Earlier this month we published the refreshed violence against women and girls strategy, setting out a package of measures to support our ambitious vision of eliminating these crimes.
We have pledged £80 million to help deliver our goal and will work with local commissioners to ensure a secure future for rape support centres, refuges and female genital mutilation and forced marriage units. At the same time, we will look to our partners to drive major change across all services so that early intervention and prevention, not crisis response, is the norm.
Working with the voluntary sector, we will help local areas go further and faster to develop new and more integrated approaches that facilitate earlier intervention, and swifter, pre-emptive action through multi-agency specialist teams that help all members of a family at the same time.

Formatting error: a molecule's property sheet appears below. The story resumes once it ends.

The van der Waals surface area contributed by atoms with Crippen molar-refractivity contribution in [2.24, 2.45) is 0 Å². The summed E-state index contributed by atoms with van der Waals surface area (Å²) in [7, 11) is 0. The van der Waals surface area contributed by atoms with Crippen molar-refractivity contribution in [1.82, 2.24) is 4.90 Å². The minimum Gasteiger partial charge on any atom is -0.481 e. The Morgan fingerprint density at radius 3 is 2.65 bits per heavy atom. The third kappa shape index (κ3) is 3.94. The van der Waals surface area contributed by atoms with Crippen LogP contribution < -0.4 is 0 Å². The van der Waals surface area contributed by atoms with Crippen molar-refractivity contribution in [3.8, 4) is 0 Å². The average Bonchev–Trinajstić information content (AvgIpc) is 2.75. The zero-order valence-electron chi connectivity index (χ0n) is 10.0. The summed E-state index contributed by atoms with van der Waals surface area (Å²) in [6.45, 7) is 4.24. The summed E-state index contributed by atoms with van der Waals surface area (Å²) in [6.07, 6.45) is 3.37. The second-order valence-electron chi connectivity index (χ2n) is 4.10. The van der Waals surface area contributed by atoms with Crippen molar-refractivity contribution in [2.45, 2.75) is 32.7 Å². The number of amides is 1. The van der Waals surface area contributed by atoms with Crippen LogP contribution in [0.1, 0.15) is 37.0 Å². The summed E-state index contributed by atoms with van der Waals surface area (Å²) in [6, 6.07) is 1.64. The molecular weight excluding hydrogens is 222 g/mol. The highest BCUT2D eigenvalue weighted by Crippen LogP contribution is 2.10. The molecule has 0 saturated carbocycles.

We will ensure that women can seek help in a range of everyday settings as they go about their daily lives – for example through interactions with Citizens Advice, housing providers, and employers – and secure appropriate support from specialist victim services. Every point of interaction with a victim is an opportunity for intervention and should not be missed.
We are now also shining a light on child sexual exploitation. It remains difficult to ascertain its true extent, but here too we are seeing more victims and survivors feeling confident in reporting abuse; more offenders being charged and more successful prosecutions.